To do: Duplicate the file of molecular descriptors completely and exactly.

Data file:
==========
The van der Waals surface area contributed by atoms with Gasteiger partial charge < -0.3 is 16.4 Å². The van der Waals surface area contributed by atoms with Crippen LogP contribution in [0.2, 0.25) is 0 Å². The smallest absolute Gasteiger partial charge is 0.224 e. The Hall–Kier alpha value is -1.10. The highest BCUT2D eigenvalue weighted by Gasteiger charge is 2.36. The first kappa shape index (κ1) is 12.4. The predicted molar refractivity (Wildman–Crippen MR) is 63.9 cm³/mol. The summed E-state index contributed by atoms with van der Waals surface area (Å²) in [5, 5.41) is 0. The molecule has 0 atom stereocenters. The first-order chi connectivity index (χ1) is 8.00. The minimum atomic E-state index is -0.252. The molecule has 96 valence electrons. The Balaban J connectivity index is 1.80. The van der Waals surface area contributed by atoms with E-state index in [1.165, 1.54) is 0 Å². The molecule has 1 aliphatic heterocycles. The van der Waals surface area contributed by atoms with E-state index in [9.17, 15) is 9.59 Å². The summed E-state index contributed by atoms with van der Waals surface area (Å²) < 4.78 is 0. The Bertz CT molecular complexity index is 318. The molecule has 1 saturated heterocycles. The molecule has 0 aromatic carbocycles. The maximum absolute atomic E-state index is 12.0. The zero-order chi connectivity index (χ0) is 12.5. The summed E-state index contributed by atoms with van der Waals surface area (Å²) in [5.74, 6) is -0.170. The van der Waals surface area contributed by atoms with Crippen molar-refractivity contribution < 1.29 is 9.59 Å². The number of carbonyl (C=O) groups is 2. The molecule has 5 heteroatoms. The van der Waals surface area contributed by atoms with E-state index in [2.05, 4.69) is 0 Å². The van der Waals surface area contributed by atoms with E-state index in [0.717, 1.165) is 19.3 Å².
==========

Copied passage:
The van der Waals surface area contributed by atoms with Gasteiger partial charge < -0.3 is 16.4 Å². The van der Waals surface area contributed by atoms with Crippen LogP contribution in [0.2, 0.25) is 0 Å². The smallest absolute Gasteiger partial charge is 0.224 e. The Hall–Kier alpha value is -1.10. The highest BCUT2D eigenvalue weighted by Gasteiger charge is 2.36. The first kappa shape index (κ1) is 12.4. The predicted molar refractivity (Wildman–Crippen MR) is 63.9 cm³/mol. The summed E-state index contributed by atoms with van der Waals surface area (Å²) in [5, 5.41) is 0. The molecule has 0 atom stereocenters. The first-order chi connectivity index (χ1) is 8.00. The minimum atomic E-state index is -0.252. The molecule has 96 valence electrons. The Balaban J connectivity index is 1.80. The van der Waals surface area contributed by atoms with E-state index in [1.165, 1.54) is 0 Å². The molecule has 1 aliphatic heterocycles. The van der Waals surface area contributed by atoms with E-state index in [9.17, 15) is 9.59 Å². The summed E-state index contributed by atoms with van der Waals surface area (Å²) < 4.78 is 0. The Bertz CT molecular complexity index is 318. The molecule has 1 saturated heterocycles. The molecule has 0 aromatic carbocycles. The maximum absolute atomic E-state index is 12.0. The zero-order chi connectivity index (χ0) is 12.5. The summed E-state index contributed by atoms with van der Waals surface area (Å²) in [5.74, 6) is -0.170. The van der Waals surface area contributed by atoms with Crippen molar-refractivity contribution < 1.29 is 9.59 Å². The number of carbonyl (C=O) groups is 2. The molecule has 5 heteroatoms. The van der Waals surface area contributed by atoms with E-state index in [2.05, 4.69) is 0 Å². The van der Waals surface area contributed by atoms with E-state index in [0.717, 1.165) is 19.3 Å².